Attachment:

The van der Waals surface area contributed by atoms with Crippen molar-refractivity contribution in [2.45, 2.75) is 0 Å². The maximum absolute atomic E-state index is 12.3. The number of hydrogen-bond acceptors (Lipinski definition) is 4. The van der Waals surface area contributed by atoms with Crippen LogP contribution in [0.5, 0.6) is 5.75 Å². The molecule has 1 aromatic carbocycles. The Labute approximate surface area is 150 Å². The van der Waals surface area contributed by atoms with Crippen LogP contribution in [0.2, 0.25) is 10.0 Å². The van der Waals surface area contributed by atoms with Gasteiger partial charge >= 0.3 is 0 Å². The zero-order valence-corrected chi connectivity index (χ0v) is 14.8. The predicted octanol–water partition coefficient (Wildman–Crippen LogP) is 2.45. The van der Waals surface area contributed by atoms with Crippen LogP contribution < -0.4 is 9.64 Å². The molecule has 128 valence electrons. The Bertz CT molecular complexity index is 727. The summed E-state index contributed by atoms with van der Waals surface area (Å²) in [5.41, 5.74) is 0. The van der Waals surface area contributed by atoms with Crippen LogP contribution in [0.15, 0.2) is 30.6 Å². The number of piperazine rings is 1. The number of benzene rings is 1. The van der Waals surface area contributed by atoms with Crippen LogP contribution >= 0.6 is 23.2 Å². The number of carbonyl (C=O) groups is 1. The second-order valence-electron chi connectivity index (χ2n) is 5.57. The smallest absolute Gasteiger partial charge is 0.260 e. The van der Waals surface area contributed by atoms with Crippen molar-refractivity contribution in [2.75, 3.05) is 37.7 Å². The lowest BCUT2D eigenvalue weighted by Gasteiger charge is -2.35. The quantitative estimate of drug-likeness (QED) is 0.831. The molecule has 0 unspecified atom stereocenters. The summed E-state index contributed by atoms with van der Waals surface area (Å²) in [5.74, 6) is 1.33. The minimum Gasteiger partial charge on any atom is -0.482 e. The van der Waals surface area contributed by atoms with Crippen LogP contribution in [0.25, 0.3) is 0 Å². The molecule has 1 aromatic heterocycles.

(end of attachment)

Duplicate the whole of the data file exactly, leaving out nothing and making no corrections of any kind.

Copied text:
The van der Waals surface area contributed by atoms with Crippen molar-refractivity contribution in [2.45, 2.75) is 0 Å². The maximum absolute atomic E-state index is 12.3. The number of hydrogen-bond acceptors (Lipinski definition) is 4. The van der Waals surface area contributed by atoms with Crippen LogP contribution in [0.5, 0.6) is 5.75 Å². The molecule has 1 aromatic carbocycles. The Labute approximate surface area is 150 Å². The van der Waals surface area contributed by atoms with Crippen LogP contribution in [0.2, 0.25) is 10.0 Å². The van der Waals surface area contributed by atoms with Gasteiger partial charge >= 0.3 is 0 Å². The zero-order valence-corrected chi connectivity index (χ0v) is 14.8. The predicted octanol–water partition coefficient (Wildman–Crippen LogP) is 2.45. The van der Waals surface area contributed by atoms with Crippen LogP contribution < -0.4 is 9.64 Å². The molecule has 128 valence electrons. The Bertz CT molecular complexity index is 727. The summed E-state index contributed by atoms with van der Waals surface area (Å²) in [5.41, 5.74) is 0. The van der Waals surface area contributed by atoms with Crippen LogP contribution in [0.15, 0.2) is 30.6 Å². The number of piperazine rings is 1. The number of benzene rings is 1. The van der Waals surface area contributed by atoms with Crippen LogP contribution >= 0.6 is 23.2 Å². The number of carbonyl (C=O) groups is 1. The second-order valence-electron chi connectivity index (χ2n) is 5.57. The smallest absolute Gasteiger partial charge is 0.260 e. The van der Waals surface area contributed by atoms with Crippen molar-refractivity contribution in [2.75, 3.05) is 37.7 Å². The lowest BCUT2D eigenvalue weighted by Gasteiger charge is -2.35. The quantitative estimate of drug-likeness (QED) is 0.831. The molecule has 0 unspecified atom stereocenters. The summed E-state index contributed by atoms with van der Waals surface area (Å²) in [5.74, 6) is 1.33. The minimum Gasteiger partial charge on any atom is -0.482 e. The van der Waals surface area contributed by atoms with Crippen LogP contribution in [0.25, 0.3) is 0 Å². The molecule has 1 aromatic heterocycles.